8 October 2017



'It's not the house that's haunted...'

I loved this film, just like I loved James Wan's other horror baby, THE CONJURING, but I gotta couple-a beefs with it which I'll explain in due course. Bated breaths, people, bated breaths, haha.

Let's just take a moment first to reflect on how rich horror-wunderkind James Wan must be by now, with not only these two high-performing franchises under his belt but the wildly popular SAW movies, as well.

Now then, class, have we all finished reflecting? Grand, let's move on and put INSIDIOUS under our collective and metaphorical miscroscope. This oughta be fun...

It starts out as a haunted house film, and I love, love, love this sub-genre of horror unconditionally. I've never seen a haunted house movie that I didn't get at least something out of. No haunted house movie is all bad, and this one starts out really strongly.

Josh and Renai are a young-ish married couple who've just moved into their gorgeous new home with their two young sons, Foster and Dalton, and their cute baby daughter Cali. Josh is played by the guy who portrayed one half of ghostbusting couple Ed and Lorraine Warren in THE CONJURING movies. Whaddya mean, what half? He played the woman. Happy now...?

It's Renai, Josh's wife, who first starts to experience signs that their lovely new house is haunted. The scariest scene in the whole film happens early on in the proceedings. It's the baby monitor scene, but I won't say any more than that.

I didn't trust baby monitors and stuff like that when my own kids were babies. I didn't trust anyone but me to watch over my precious infants. And watch over them I did, twenty-four-seven for donkeys' years, which is why I'm the frazzled nervous wreck you see before you today, permanently exhausted and kissing boo-boos and owies in my sleep. My bad, my bad...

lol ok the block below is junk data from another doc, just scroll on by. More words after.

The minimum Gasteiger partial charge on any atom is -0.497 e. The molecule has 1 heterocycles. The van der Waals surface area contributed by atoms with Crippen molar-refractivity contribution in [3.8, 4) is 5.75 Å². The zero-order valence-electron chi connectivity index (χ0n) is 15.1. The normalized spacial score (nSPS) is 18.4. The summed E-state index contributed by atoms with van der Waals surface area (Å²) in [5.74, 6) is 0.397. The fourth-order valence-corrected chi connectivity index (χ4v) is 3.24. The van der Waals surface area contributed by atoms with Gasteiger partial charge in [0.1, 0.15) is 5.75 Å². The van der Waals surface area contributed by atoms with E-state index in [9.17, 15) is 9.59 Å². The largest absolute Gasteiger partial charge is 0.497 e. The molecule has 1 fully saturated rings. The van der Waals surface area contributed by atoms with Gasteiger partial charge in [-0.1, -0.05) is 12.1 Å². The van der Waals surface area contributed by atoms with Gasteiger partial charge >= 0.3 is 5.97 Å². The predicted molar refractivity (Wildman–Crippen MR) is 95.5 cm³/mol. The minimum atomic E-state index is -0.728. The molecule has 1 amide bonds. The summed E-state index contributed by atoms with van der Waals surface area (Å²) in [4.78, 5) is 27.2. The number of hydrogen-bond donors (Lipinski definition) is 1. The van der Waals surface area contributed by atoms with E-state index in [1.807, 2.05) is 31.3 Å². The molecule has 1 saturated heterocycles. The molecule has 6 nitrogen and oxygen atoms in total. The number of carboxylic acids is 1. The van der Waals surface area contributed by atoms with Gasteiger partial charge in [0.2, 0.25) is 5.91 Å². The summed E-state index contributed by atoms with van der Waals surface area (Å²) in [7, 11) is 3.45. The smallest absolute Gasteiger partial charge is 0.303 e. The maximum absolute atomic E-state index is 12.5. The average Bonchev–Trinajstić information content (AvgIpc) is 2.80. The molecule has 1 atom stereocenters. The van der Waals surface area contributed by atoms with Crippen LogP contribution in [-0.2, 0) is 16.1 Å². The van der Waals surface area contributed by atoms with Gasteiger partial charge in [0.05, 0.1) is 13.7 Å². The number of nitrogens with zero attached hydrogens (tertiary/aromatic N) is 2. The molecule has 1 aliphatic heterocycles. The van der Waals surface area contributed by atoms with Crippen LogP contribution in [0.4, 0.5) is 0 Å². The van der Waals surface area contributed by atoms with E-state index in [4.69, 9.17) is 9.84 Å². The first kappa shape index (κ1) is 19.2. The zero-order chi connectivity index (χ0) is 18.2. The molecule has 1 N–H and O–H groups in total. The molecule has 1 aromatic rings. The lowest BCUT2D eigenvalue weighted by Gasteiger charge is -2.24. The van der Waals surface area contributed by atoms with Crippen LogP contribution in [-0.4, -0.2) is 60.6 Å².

Anyway, one day the couple's young son goes inexplicably into a coma after being badly scared by something in the attic of the new house. The doctors can't explain it, and so Dalton, the wee lad, is allowed to live at home, in his coma, hooked up to wires and stuff, being cared for by his parents. Well, by his Mum, anyway. Dads generally prefer to steer well clear of that kind of thing. It can get messy and stinky and, let's face it, downright icky at times.

But Mum Renai continues to see spooky, shadowy figures around the place and hear creepy noises. In addition, her non-comatose son Foster says he doesn't like it when Dalton, the supposed invalid kid, walks around at night... Wtf?

The clincher comes when Renai is attacked by an actual fiend in Dalton's bedroom. Dad agrees to an immediate house-move. But when the ghosties and ghoulies follow the little family to their new home and Renai sees no immediate end to their torment, it's time to call for help, to bring in the big guns. Who ya gonna call? Why, the Ghostbusters, of course...

Lin Shaye is superb as the head Ghostbuster, Elise. Horror royalty Barbara Hershey is marvellous also as Josh's Mum Lorraine, the person who gets Elise involved in the first place. No wonder she's (Barbara Hershey) so open to the idea of the spirit world. After all, how much demon sex did she get in THE ENTITY back in the 'Eighties...?

I liked the idea of 'the Further,' but the entities that peopled it were a bit lame, I felt. A Victorian urchin in an Oliver Twist get-up? Seriously, fuhgeddaboutit. It did not work for me. Neither did the Red-Faced Demon, who incidentally is played by the guy who came up with